Billy
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Author Comment

by:Blinkr
ID: 34933764
AriMC, thanks for that info. I was fairly sure of all of this but wanted an experts opinion. When I was checking the networks close by, nothing should up on their channel (3).

Thanks, kdearing. I am going to run Netstumbler in their office next week to see what going on.

I haven't had a chance to check what they have told me, but they claim that they have about 4-5 access points in ceiling spread out the office. would putting these access points in the ceiling have any effects on wireless service?? They do have flourescent lights & 10 ft. drop ceilings.
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Author Comment

by:Blinkr
ID: 34933798
Thanks rfc1180! Would the fact that they have about 4-5 ap in a drop ceiling throughout the office create any issues?

Thanks also for the suggestion for the inSSIDer. The more tools, the better the info.
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LVL 13

Expert Comment

by:kdearing
ID: 34933808
In my experience, the ideal height is 8-10'
With flourescent lighting, make sure the access points are not mounted too far above the ceiling.
I prefer to use the "smoke detector" style antennas mounted in the ceiling.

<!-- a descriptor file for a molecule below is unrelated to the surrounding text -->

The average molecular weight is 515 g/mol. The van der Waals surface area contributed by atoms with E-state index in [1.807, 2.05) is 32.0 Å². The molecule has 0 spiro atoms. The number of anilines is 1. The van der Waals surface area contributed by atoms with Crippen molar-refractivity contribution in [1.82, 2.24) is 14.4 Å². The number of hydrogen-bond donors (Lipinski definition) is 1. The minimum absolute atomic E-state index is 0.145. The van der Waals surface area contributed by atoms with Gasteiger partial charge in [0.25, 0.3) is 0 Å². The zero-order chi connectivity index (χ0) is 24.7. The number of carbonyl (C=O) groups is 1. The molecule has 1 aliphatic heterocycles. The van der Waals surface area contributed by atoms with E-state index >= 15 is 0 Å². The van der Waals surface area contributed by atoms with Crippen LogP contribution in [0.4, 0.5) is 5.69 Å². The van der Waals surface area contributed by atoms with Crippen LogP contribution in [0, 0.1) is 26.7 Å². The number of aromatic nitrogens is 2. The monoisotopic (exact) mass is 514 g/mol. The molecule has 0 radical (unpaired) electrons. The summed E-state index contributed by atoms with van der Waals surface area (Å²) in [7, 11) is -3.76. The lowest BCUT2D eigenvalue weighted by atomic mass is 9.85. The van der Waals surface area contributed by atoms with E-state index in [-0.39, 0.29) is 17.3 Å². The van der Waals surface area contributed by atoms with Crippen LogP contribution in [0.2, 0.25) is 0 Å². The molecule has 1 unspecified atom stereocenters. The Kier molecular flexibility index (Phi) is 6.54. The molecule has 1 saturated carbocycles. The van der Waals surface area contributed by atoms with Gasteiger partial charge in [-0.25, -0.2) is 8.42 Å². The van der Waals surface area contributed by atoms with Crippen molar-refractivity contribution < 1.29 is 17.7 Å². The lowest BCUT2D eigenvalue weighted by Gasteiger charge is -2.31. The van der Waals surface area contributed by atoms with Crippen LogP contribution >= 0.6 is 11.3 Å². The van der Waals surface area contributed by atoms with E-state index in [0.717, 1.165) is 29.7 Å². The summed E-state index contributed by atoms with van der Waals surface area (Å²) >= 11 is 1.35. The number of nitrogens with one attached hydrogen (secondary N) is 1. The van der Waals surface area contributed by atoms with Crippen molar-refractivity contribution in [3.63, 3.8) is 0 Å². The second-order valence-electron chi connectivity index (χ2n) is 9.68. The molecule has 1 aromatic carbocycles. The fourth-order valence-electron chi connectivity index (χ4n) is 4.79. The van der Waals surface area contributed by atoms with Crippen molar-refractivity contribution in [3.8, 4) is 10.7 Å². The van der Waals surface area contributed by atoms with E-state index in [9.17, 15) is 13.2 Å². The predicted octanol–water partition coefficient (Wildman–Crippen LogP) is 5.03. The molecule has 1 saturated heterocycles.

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Expert Comment

by:rfc1180
ID: 34933889
>about 4-5 ap in a drop ceiling throughout the office create any issues?
only issue is decreased in signal due to absorption of the ceiling; Typically, the APs are mount on the drop ceiling, and ceilings are about 10.8 feet. You want to stay between 10.8 and 25 feet, any higher, you will start to see some issues. What kind of APs do you have, do they have an option for external antennas, you could get a patch antenna, such as: http://www.wlanantennas.com/product_info.php?products_id=32 and leave the AP in the ceiling.

Billy
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Author Comment

by:Blinkr
ID: 34934064
kdearing, that's a great suggestion. I will look for those antennas.

rfc1180, thanks as well. I have had a chance to look inside the ceiling yet. I'm working off what the office manager is telling me. Most of their equipment is either Linksys or Cisco that I have seen. So I'm assuming that the ap's are as well. The external antennas are a good idea. The one you suggested is similar the one that kdearing suggested.

Thanks again guys for the help!
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Author Closing Comment

by:Blinkr
ID: 35098032
I got the InSSIDer & purchased the Wi-Spy 2.4. This is helping out alot. I'm finding interference in several locations in the office. I haven't found a database of signatures from Metageek yet but have been storing up many that others are sharing. This is a great program with or without the Wi-Spy. Thanks for all of the help!!